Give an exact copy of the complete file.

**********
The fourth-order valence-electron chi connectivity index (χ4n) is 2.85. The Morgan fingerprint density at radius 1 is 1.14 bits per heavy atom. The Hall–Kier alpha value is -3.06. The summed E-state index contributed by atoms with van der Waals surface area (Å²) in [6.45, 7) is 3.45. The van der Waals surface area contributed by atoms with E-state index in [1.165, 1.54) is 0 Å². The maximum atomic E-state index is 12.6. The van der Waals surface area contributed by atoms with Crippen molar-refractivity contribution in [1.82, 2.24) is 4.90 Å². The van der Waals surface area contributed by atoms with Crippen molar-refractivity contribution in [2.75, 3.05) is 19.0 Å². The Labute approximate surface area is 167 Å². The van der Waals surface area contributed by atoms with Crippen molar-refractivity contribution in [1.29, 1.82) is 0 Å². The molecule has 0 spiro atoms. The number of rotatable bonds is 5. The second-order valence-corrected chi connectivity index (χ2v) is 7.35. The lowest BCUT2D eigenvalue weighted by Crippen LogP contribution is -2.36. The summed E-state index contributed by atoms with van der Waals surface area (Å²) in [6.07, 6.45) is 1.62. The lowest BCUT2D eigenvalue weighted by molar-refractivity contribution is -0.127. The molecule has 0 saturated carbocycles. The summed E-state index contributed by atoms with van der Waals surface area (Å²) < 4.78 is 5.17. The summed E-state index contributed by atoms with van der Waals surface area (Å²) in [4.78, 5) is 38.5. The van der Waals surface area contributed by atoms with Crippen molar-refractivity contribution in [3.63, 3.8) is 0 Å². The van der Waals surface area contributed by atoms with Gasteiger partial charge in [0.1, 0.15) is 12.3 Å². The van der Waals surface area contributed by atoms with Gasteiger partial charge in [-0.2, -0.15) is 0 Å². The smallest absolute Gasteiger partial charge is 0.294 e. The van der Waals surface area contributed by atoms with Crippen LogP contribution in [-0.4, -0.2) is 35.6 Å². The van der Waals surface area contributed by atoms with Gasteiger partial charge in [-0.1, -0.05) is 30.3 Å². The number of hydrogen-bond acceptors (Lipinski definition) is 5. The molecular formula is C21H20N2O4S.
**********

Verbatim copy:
The fourth-order valence-electron chi connectivity index (χ4n) is 2.85. The Morgan fingerprint density at radius 1 is 1.14 bits per heavy atom. The Hall–Kier alpha value is -3.06. The summed E-state index contributed by atoms with van der Waals surface area (Å²) in [6.45, 7) is 3.45. The van der Waals surface area contributed by atoms with E-state index in [1.165, 1.54) is 0 Å². The maximum atomic E-state index is 12.6. The van der Waals surface area contributed by atoms with Crippen molar-refractivity contribution in [1.82, 2.24) is 4.90 Å². The van der Waals surface area contributed by atoms with Crippen molar-refractivity contribution in [2.75, 3.05) is 19.0 Å². The Labute approximate surface area is 167 Å². The van der Waals surface area contributed by atoms with Crippen molar-refractivity contribution in [1.29, 1.82) is 0 Å². The molecule has 0 spiro atoms. The number of rotatable bonds is 5. The second-order valence-corrected chi connectivity index (χ2v) is 7.35. The lowest BCUT2D eigenvalue weighted by Crippen LogP contribution is -2.36. The summed E-state index contributed by atoms with van der Waals surface area (Å²) in [6.07, 6.45) is 1.62. The lowest BCUT2D eigenvalue weighted by molar-refractivity contribution is -0.127. The molecule has 0 saturated carbocycles. The summed E-state index contributed by atoms with van der Waals surface area (Å²) < 4.78 is 5.17. The summed E-state index contributed by atoms with van der Waals surface area (Å²) in [4.78, 5) is 38.5. The van der Waals surface area contributed by atoms with Crippen molar-refractivity contribution in [3.63, 3.8) is 0 Å². The van der Waals surface area contributed by atoms with Gasteiger partial charge in [0.1, 0.15) is 12.3 Å². The van der Waals surface area contributed by atoms with Gasteiger partial charge in [-0.2, -0.15) is 0 Å². The smallest absolute Gasteiger partial charge is 0.294 e. The van der Waals surface area contributed by atoms with Crippen LogP contribution in [-0.4, -0.2) is 35.6 Å². The van der Waals surface area contributed by atoms with Gasteiger partial charge in [-0.1, -0.05) is 30.3 Å². The number of hydrogen-bond acceptors (Lipinski definition) is 5. The molecular formula is C21H20N2O4S.